The Draft Analyst: A deep dive on Rangers prospects at the WJC

When it comes to evaluating prospects, I make it a point to look for any trends in their individual play and decision making. I’d like to think I’m experienced enough as a sports fan to know that one or two games in the regular season or a two-week midseason prospect tournament as prominent as the recent under-20 world junior hockey championship is too small a sample size to make a matter-of-fact determination on long-term NHL potential. Sure, the hot takes during the world juniors are fun and add to the exposure. And in this day and age, part of being a hockey fanatic is driving is your opinions (which of course are always right) right down the throats of your detractors on your social media application of choice. But even the most irresistible of our impulses could probably use a dose of restraint, which I why I always spend the two weeks immediately after the world juniors watching prospects back with their respective club teams to confirm or deny any positive or negative trends.

Rangers Prospects

For the Rangers’ five WJC participants — defensemen K’Andre Miller, Zac Jones, Nils Lundkvist, and Nico Gross, plus center Karl Henriksson — their respective ups and downs throughout the tournament was somewhat of a microcosm of their parent club’s current season — a little bit of good mixed in with a little bit of bad. But how exactly does an up-and-down tournament, or even a poor or dominant one, give someone the ability to predict what that player will like like in the NHL five or 10 years down the road? Is Miller habitually backhanding passes into the middle of the ice for opponents to pick off and score? Of course not. Is his puck management an area the Rangers should monitor moving forward? You’d like to think so, no? Whether the individual’s efforts at the world juniors ranged from laughably poor to marginal; impressive to jaw-dropping, the post-tournament time frame with their respective club teams is one way for observers to add a thick layer or perspective to any assessment derived from WJC play, regardless of how much stock you put into a prospect’s performance at the tournament. At a minimum, we should all agree that such a collection of future stars and the subsequent microscope they are placed under make the event a must-see for hockey fans. The problem is we can’t seem to find middle ground on whether or not the competition is an accurate way to predict what these players will be in three or five years. What I like to do is couple WJC performance with the immediate period thereafter in league play to get an clearer picture on two important aspects of player development — resiliency and consistency.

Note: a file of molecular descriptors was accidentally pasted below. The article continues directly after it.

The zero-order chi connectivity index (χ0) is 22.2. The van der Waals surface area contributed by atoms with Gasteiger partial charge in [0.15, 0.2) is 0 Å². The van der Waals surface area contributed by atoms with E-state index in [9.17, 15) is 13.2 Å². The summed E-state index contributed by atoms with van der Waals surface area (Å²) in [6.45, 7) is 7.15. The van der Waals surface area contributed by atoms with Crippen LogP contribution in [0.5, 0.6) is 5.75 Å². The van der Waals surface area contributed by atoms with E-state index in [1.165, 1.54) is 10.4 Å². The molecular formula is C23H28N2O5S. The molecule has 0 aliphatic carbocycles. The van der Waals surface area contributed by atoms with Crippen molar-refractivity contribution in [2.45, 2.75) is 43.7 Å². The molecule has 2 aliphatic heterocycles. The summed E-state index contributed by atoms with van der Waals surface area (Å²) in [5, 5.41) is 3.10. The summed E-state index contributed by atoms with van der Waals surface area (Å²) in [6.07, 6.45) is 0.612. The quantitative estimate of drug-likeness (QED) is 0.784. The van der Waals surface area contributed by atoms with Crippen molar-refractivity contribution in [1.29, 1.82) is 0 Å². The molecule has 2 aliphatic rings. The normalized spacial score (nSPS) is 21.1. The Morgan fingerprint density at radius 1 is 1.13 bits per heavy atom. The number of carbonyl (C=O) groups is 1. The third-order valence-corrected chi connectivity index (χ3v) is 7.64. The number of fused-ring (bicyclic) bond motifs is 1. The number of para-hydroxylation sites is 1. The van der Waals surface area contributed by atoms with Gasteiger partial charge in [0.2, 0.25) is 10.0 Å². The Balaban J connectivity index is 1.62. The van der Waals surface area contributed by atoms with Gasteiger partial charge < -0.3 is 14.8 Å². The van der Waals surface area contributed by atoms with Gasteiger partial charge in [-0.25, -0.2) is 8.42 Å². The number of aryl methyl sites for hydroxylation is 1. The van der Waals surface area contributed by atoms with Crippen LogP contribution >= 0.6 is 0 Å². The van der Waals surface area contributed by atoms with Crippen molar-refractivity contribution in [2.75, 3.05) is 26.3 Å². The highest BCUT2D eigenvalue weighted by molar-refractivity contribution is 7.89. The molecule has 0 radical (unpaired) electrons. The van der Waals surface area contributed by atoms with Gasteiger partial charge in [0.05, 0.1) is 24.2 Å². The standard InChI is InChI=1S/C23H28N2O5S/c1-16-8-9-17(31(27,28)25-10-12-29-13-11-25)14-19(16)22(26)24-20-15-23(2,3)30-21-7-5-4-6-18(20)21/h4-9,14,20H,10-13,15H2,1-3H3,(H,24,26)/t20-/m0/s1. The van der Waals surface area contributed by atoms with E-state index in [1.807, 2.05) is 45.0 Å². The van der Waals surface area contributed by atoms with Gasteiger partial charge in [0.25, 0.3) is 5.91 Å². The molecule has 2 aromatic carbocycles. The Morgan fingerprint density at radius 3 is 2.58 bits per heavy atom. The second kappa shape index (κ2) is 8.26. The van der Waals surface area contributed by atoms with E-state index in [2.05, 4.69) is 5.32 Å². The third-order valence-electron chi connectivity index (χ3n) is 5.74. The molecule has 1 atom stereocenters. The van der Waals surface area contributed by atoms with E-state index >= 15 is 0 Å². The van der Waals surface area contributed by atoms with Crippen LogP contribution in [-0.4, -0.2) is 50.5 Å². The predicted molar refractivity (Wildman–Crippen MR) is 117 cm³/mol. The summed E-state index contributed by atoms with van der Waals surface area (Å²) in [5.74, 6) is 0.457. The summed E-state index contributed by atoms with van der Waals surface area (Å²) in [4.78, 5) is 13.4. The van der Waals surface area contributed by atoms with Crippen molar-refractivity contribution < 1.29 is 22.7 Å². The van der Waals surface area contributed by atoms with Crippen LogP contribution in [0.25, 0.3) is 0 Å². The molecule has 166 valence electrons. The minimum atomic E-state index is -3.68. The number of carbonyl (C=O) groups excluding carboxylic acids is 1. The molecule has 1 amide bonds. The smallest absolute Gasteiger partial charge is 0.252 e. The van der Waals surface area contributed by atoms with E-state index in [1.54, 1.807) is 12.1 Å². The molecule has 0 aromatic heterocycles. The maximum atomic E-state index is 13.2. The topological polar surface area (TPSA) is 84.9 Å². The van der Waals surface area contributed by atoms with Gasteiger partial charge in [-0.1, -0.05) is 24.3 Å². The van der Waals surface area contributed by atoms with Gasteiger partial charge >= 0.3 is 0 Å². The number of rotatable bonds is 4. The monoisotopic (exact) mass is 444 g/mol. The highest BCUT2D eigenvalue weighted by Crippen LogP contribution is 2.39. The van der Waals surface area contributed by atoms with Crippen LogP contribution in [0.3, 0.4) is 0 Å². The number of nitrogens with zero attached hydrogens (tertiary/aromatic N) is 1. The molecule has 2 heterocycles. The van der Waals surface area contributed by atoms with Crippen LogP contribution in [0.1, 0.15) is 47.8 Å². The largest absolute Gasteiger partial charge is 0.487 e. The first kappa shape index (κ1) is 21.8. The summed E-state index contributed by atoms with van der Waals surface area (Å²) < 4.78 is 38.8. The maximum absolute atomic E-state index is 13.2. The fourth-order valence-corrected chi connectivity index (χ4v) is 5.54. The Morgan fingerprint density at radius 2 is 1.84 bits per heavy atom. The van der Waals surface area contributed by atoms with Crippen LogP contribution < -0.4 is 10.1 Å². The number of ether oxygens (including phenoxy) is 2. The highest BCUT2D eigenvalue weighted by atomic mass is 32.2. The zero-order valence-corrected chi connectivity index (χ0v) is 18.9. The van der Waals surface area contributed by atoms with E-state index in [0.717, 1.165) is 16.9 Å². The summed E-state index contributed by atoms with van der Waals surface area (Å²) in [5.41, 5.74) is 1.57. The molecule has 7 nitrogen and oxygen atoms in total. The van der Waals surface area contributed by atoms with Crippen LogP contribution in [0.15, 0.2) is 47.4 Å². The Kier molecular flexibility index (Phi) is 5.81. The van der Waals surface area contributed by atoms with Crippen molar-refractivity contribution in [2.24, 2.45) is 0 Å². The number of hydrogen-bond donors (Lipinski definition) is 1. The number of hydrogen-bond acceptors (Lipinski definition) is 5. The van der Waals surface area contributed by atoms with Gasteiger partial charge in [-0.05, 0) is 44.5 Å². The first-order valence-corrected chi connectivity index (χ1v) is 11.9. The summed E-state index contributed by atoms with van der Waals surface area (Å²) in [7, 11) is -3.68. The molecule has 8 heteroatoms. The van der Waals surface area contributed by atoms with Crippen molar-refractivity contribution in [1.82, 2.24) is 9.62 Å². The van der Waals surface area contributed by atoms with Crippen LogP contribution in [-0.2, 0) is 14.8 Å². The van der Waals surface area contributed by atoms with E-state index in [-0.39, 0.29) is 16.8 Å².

The knee-jerk reaction the common observer is to use individual stats as their litmus test for player performance (and unfortunately, long-term NHL potential). The reality for these 17 to 19-year-old prospects, however, is that even a high-profile showcase like the world juniors is nothing more than a blip on their development trajectory. Can it be a benchmark achievement at the top of their resume or provide them with an unforgettable shining moment? Absolutely. Can a poor performance destroy a career? That would be tough to prove, but Marc-Andre Fluery, Tukka Rask, Nathan MacKinnon, and Elias Pettersson (among many, many others) all seemed to rebound just fine from their own unforgettable WJC performances.

Nonetheless, here are the breakdowns of how the Rangers’ five world-juniors participants have played since the tournament ended on Jan. 5.


LHD K’Andre Miller; Wisconsin, Big-10 (1st Round, 22nd overall, 2018 NHL Draft)

Miller (University of Wisconsin)

If anyone needed a quick rebound performance after the world juniors it was Miller, who logged top-pairing minutes for Team USA but had an inconsistent tournament. In the four games since returning to Wisconsin, however, Miller hasn’t taken his foot off the gas. He’s easily one of the most active defenders in the offensive zone in all of college hockey, not only for how many plays he keeps alive via pinches, but also for his end-to-end rushes, joining odd-man situations as a trailer, and consistently slipping into openings near the high slot for a chance at the net. There simply is no hesitation to his game, which is a rarity for a sophomore when it comes to making the right reads in the neutral or defensive zone. Although we’ve seen Miller have minor issues with puck management and telegraphing his intentions, he also makes multiple passes that were calculated and delivered properly. Miller seems to be a fan of the high flip and he adds a soft touch to his lobs. What makes this important, especially for a young defenseman, is that he isn’t looking to hammer fire-and-forget passes simply to relieve pressure. Miller keeps his head up and identifies the right options the majority of the time, so his costly error against Canada at the world juniors that led to Alexis Lafreniere’s game winner should be seen as nothing more than an outlier at an inopportune time.